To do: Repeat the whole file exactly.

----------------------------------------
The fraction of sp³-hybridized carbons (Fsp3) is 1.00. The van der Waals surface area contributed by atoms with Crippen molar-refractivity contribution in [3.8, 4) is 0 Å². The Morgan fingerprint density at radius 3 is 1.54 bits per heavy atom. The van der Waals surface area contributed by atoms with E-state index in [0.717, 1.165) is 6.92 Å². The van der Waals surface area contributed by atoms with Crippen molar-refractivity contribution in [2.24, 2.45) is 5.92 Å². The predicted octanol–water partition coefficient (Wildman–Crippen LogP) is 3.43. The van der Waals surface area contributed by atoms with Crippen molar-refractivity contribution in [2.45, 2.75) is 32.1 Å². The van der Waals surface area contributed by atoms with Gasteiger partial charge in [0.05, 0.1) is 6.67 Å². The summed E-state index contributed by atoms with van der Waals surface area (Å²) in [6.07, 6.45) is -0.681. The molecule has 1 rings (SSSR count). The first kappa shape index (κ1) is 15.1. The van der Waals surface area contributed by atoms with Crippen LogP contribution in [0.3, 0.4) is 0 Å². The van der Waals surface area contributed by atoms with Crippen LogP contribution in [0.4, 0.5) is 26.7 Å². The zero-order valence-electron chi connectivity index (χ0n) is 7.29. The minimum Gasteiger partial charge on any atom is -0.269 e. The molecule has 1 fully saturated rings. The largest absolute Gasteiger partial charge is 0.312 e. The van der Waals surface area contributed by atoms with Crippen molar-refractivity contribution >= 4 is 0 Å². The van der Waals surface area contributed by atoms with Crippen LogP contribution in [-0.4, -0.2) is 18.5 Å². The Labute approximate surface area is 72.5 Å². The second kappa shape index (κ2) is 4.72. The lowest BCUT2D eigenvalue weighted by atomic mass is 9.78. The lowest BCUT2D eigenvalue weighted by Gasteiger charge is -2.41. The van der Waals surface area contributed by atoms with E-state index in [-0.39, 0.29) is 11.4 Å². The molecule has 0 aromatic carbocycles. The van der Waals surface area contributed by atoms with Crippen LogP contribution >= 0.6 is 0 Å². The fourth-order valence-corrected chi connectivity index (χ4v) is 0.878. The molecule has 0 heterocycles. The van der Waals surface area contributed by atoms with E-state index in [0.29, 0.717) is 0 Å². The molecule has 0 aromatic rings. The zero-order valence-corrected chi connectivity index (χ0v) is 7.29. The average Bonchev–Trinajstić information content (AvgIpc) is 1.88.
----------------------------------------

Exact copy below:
The fraction of sp³-hybridized carbons (Fsp3) is 1.00. The van der Waals surface area contributed by atoms with Crippen molar-refractivity contribution in [3.8, 4) is 0 Å². The Morgan fingerprint density at radius 3 is 1.54 bits per heavy atom. The van der Waals surface area contributed by atoms with E-state index in [0.717, 1.165) is 6.92 Å². The van der Waals surface area contributed by atoms with Crippen molar-refractivity contribution in [2.24, 2.45) is 5.92 Å². The predicted octanol–water partition coefficient (Wildman–Crippen LogP) is 3.43. The van der Waals surface area contributed by atoms with Crippen molar-refractivity contribution in [2.45, 2.75) is 32.1 Å². The van der Waals surface area contributed by atoms with Gasteiger partial charge in [0.05, 0.1) is 6.67 Å². The summed E-state index contributed by atoms with van der Waals surface area (Å²) in [6.07, 6.45) is -0.681. The molecule has 1 rings (SSSR count). The first kappa shape index (κ1) is 15.1. The van der Waals surface area contributed by atoms with Crippen LogP contribution in [0.3, 0.4) is 0 Å². The van der Waals surface area contributed by atoms with Crippen LogP contribution in [0.4, 0.5) is 26.7 Å². The zero-order valence-electron chi connectivity index (χ0n) is 7.29. The minimum Gasteiger partial charge on any atom is -0.269 e. The molecule has 1 fully saturated rings. The largest absolute Gasteiger partial charge is 0.312 e. The van der Waals surface area contributed by atoms with Crippen molar-refractivity contribution >= 4 is 0 Å². The van der Waals surface area contributed by atoms with Crippen LogP contribution in [-0.4, -0.2) is 18.5 Å². The Labute approximate surface area is 72.5 Å². The second kappa shape index (κ2) is 4.72. The lowest BCUT2D eigenvalue weighted by atomic mass is 9.78. The lowest BCUT2D eigenvalue weighted by Gasteiger charge is -2.41. The van der Waals surface area contributed by atoms with E-state index in [-0.39, 0.29) is 11.4 Å². The molecule has 0 aromatic carbocycles. The van der Waals surface area contributed by atoms with Crippen LogP contribution >= 0.6 is 0 Å². The fourth-order valence-corrected chi connectivity index (χ4v) is 0.878. The molecule has 0 heterocycles. The van der Waals surface area contributed by atoms with E-state index in [0.29, 0.717) is 0 Å². The molecule has 0 aromatic rings. The zero-order valence-corrected chi connectivity index (χ0v) is 7.29. The average Bonchev–Trinajstić information content (AvgIpc) is 1.88.